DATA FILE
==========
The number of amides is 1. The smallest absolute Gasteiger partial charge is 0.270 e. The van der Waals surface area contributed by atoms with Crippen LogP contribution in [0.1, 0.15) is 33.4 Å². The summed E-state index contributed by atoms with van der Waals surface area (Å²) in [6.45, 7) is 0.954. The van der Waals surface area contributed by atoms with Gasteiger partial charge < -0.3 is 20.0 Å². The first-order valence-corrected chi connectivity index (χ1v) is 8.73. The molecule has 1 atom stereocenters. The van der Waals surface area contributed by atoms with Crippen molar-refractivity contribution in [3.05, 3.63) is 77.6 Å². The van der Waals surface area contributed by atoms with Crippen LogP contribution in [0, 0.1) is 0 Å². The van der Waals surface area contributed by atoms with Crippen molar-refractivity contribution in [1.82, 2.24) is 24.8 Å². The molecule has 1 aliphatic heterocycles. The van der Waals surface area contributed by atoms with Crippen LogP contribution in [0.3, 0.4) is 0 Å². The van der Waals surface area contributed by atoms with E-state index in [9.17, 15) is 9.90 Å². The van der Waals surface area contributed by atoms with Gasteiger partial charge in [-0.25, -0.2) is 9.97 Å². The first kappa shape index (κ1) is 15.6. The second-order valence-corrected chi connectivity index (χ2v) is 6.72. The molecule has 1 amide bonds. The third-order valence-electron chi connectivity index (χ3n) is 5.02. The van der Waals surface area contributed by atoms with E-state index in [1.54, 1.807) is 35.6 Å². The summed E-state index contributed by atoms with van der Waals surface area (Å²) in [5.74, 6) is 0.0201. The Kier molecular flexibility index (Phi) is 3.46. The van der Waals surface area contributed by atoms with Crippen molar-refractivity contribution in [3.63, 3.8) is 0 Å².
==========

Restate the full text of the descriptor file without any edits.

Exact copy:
The number of amides is 1. The smallest absolute Gasteiger partial charge is 0.270 e. The van der Waals surface area contributed by atoms with Crippen LogP contribution in [0.1, 0.15) is 33.4 Å². The summed E-state index contributed by atoms with van der Waals surface area (Å²) in [6.45, 7) is 0.954. The van der Waals surface area contributed by atoms with Gasteiger partial charge < -0.3 is 20.0 Å². The first-order valence-corrected chi connectivity index (χ1v) is 8.73. The molecule has 1 atom stereocenters. The van der Waals surface area contributed by atoms with Crippen molar-refractivity contribution in [3.05, 3.63) is 77.6 Å². The van der Waals surface area contributed by atoms with Crippen LogP contribution in [0, 0.1) is 0 Å². The van der Waals surface area contributed by atoms with Crippen molar-refractivity contribution in [1.82, 2.24) is 24.8 Å². The molecule has 1 aliphatic heterocycles. The van der Waals surface area contributed by atoms with Crippen LogP contribution in [0.3, 0.4) is 0 Å². The van der Waals surface area contributed by atoms with E-state index in [9.17, 15) is 9.90 Å². The van der Waals surface area contributed by atoms with Gasteiger partial charge in [-0.25, -0.2) is 9.97 Å². The first kappa shape index (κ1) is 15.6. The second-order valence-corrected chi connectivity index (χ2v) is 6.72. The molecule has 1 amide bonds. The third-order valence-electron chi connectivity index (χ3n) is 5.02. The van der Waals surface area contributed by atoms with E-state index in [1.54, 1.807) is 35.6 Å². The summed E-state index contributed by atoms with van der Waals surface area (Å²) in [5.74, 6) is 0.0201. The Kier molecular flexibility index (Phi) is 3.46. The van der Waals surface area contributed by atoms with Crippen molar-refractivity contribution in [3.63, 3.8) is 0 Å².